Thursday, January 13, 2005

Ye olde adoption/diffussion lag...

Of course we still use chemicals banned by our Big Market Brothers. Our place on the classic S-shaped curve (first posited by Gabriel Tarde) for adopting sustainable technologies would be somewhere between late majority and pissant laggards. These things take time - that's a given. However, there is certainly a need to put in place a culture of skepticism towards supporters and distributors of toxic substances (see below on Dow Chemicals) and begin locating and safely disposing of this stuff.

As I'm arguing in my thesis, these artefacts of the crop protection industry can be observed as if they have agency: their presence - even in theory only - provokes predictable reactions from other actors in the network. I use Actor-Network Theory to help frame this thesis, although Kaupapa Maori principles seem to enable the same perspective, perhaps more so as it is a stated intention of our research to empower Maori growers in sustainable horticulture.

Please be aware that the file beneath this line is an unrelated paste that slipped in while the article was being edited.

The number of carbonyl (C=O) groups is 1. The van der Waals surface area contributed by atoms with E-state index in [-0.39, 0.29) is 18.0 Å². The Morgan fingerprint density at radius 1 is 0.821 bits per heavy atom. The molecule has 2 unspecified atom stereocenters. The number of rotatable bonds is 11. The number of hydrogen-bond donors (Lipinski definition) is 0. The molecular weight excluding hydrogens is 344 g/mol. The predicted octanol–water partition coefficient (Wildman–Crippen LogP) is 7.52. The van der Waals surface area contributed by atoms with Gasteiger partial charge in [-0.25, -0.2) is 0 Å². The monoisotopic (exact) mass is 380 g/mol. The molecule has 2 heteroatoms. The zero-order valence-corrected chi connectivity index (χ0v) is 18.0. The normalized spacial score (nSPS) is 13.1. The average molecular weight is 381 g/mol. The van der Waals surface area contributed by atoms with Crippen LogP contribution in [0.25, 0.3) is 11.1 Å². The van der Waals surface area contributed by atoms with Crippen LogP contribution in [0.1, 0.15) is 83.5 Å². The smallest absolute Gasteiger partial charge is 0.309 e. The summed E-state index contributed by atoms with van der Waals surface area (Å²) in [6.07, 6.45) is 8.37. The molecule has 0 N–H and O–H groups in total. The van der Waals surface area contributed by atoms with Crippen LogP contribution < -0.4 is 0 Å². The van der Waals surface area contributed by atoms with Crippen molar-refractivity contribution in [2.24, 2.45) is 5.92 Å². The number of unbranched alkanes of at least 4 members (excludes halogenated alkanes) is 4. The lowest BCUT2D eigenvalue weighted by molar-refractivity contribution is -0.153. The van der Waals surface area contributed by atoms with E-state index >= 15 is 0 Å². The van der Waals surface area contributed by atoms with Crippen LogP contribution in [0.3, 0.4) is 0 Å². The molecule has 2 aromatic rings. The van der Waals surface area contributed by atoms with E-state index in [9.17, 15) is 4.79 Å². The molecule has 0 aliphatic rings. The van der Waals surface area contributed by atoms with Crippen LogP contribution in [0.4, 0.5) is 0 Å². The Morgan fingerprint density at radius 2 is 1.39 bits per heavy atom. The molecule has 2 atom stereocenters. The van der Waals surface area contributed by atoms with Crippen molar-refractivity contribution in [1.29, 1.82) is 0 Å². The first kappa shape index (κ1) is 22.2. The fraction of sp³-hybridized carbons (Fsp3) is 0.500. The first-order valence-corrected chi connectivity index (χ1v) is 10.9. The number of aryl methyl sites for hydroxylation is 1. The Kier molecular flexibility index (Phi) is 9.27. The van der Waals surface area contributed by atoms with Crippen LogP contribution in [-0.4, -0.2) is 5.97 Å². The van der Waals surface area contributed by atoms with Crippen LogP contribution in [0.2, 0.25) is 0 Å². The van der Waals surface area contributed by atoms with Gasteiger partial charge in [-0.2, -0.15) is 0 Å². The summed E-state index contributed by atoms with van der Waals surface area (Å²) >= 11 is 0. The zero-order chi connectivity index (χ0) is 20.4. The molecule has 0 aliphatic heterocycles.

On a tangent to this, in 2002 I opposed a resource consent for Turners and Growers to treat fruit and vege in our heighbourhood (okay, we live on the edge of an industrial zone; 'twas all we could afford). They had emitted toxic fumes illegally, in central Christchurch, for seven years (this came out in the hearing). But hey, they'd learnt their lesson (remind me what that was...). Toxicology data for methyl bromide came from the US EPA research (perhaps that should be 'research'...). And later I hear that methyl bromide is to be banned in Stateside!

oh well, as the old people say, 'a te wa' (in time...)

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Simon Lambert

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